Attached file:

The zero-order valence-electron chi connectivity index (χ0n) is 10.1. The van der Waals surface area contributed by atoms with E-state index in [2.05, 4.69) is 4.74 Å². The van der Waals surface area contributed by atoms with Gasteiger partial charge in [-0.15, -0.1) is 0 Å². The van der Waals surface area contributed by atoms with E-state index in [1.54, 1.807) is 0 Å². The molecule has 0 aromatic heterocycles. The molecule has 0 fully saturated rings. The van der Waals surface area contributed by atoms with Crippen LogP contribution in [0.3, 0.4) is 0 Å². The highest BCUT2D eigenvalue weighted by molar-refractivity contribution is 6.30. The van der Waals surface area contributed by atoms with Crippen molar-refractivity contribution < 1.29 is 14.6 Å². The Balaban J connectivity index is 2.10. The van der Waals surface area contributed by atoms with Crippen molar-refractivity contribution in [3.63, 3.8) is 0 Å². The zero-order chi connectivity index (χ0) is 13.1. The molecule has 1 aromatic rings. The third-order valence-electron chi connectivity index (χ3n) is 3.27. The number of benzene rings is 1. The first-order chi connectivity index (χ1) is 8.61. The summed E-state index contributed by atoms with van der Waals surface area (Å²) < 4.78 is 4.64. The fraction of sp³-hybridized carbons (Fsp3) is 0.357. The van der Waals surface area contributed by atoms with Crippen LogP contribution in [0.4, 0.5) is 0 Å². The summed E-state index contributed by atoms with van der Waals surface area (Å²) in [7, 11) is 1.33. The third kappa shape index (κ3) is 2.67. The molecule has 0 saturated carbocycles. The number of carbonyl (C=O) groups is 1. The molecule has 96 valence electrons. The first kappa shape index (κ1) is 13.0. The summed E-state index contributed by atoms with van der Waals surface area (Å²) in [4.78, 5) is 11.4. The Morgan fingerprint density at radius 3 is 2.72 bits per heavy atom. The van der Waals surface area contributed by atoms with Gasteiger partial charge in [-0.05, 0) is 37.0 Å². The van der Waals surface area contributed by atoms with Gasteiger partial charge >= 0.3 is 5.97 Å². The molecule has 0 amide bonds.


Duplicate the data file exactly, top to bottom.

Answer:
The zero-order valence-electron chi connectivity index (χ0n) is 10.1. The van der Waals surface area contributed by atoms with E-state index in [2.05, 4.69) is 4.74 Å². The van der Waals surface area contributed by atoms with Gasteiger partial charge in [-0.15, -0.1) is 0 Å². The van der Waals surface area contributed by atoms with E-state index in [1.54, 1.807) is 0 Å². The molecule has 0 aromatic heterocycles. The molecule has 0 fully saturated rings. The van der Waals surface area contributed by atoms with Crippen LogP contribution in [0.3, 0.4) is 0 Å². The highest BCUT2D eigenvalue weighted by molar-refractivity contribution is 6.30. The van der Waals surface area contributed by atoms with Crippen molar-refractivity contribution < 1.29 is 14.6 Å². The Balaban J connectivity index is 2.10. The van der Waals surface area contributed by atoms with Crippen molar-refractivity contribution in [3.63, 3.8) is 0 Å². The zero-order chi connectivity index (χ0) is 13.1. The molecule has 1 aromatic rings. The third-order valence-electron chi connectivity index (χ3n) is 3.27. The number of benzene rings is 1. The first-order chi connectivity index (χ1) is 8.61. The summed E-state index contributed by atoms with van der Waals surface area (Å²) < 4.78 is 4.64. The fraction of sp³-hybridized carbons (Fsp3) is 0.357. The van der Waals surface area contributed by atoms with Crippen LogP contribution in [0.4, 0.5) is 0 Å². The summed E-state index contributed by atoms with van der Waals surface area (Å²) in [7, 11) is 1.33. The third kappa shape index (κ3) is 2.67. The molecule has 0 saturated carbocycles. The number of carbonyl (C=O) groups is 1. The molecule has 96 valence electrons. The first kappa shape index (κ1) is 13.0. The summed E-state index contributed by atoms with van der Waals surface area (Å²) in [4.78, 5) is 11.4. The Morgan fingerprint density at radius 3 is 2.72 bits per heavy atom. The van der Waals surface area contributed by atoms with Gasteiger partial charge in [-0.05, 0) is 37.0 Å². The van der Waals surface area contributed by atoms with Gasteiger partial charge >= 0.3 is 5.97 Å². The molecule has 0 amide bonds.